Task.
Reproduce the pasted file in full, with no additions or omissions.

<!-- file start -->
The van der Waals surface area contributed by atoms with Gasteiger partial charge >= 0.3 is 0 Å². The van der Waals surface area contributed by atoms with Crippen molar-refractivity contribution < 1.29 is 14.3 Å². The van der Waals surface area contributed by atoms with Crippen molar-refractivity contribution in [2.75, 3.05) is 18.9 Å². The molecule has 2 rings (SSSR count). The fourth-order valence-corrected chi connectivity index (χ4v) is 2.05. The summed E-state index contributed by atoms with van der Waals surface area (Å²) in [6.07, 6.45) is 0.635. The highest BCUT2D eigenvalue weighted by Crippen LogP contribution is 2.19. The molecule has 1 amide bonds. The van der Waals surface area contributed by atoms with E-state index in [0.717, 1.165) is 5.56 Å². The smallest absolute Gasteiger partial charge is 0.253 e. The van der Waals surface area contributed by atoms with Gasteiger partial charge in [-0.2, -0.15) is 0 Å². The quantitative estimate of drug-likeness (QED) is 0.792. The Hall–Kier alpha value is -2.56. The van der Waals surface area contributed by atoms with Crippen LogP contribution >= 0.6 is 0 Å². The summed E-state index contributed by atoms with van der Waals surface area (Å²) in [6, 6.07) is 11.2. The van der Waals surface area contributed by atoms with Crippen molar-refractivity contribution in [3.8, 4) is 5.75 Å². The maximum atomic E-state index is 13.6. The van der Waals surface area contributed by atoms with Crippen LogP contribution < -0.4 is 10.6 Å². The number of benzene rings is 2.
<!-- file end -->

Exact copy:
The van der Waals surface area contributed by atoms with Gasteiger partial charge >= 0.3 is 0 Å². The van der Waals surface area contributed by atoms with Crippen molar-refractivity contribution < 1.29 is 14.3 Å². The van der Waals surface area contributed by atoms with Crippen molar-refractivity contribution in [2.75, 3.05) is 18.9 Å². The molecule has 2 rings (SSSR count). The fourth-order valence-corrected chi connectivity index (χ4v) is 2.05. The summed E-state index contributed by atoms with van der Waals surface area (Å²) in [6.07, 6.45) is 0.635. The highest BCUT2D eigenvalue weighted by Crippen LogP contribution is 2.19. The molecule has 1 amide bonds. The van der Waals surface area contributed by atoms with E-state index in [0.717, 1.165) is 5.56 Å². The smallest absolute Gasteiger partial charge is 0.253 e. The van der Waals surface area contributed by atoms with Gasteiger partial charge in [-0.2, -0.15) is 0 Å². The quantitative estimate of drug-likeness (QED) is 0.792. The Hall–Kier alpha value is -2.56. The van der Waals surface area contributed by atoms with Crippen LogP contribution >= 0.6 is 0 Å². The summed E-state index contributed by atoms with van der Waals surface area (Å²) in [6, 6.07) is 11.2. The van der Waals surface area contributed by atoms with Crippen molar-refractivity contribution in [3.8, 4) is 5.75 Å². The maximum atomic E-state index is 13.6. The van der Waals surface area contributed by atoms with Crippen LogP contribution < -0.4 is 10.6 Å². The number of benzene rings is 2.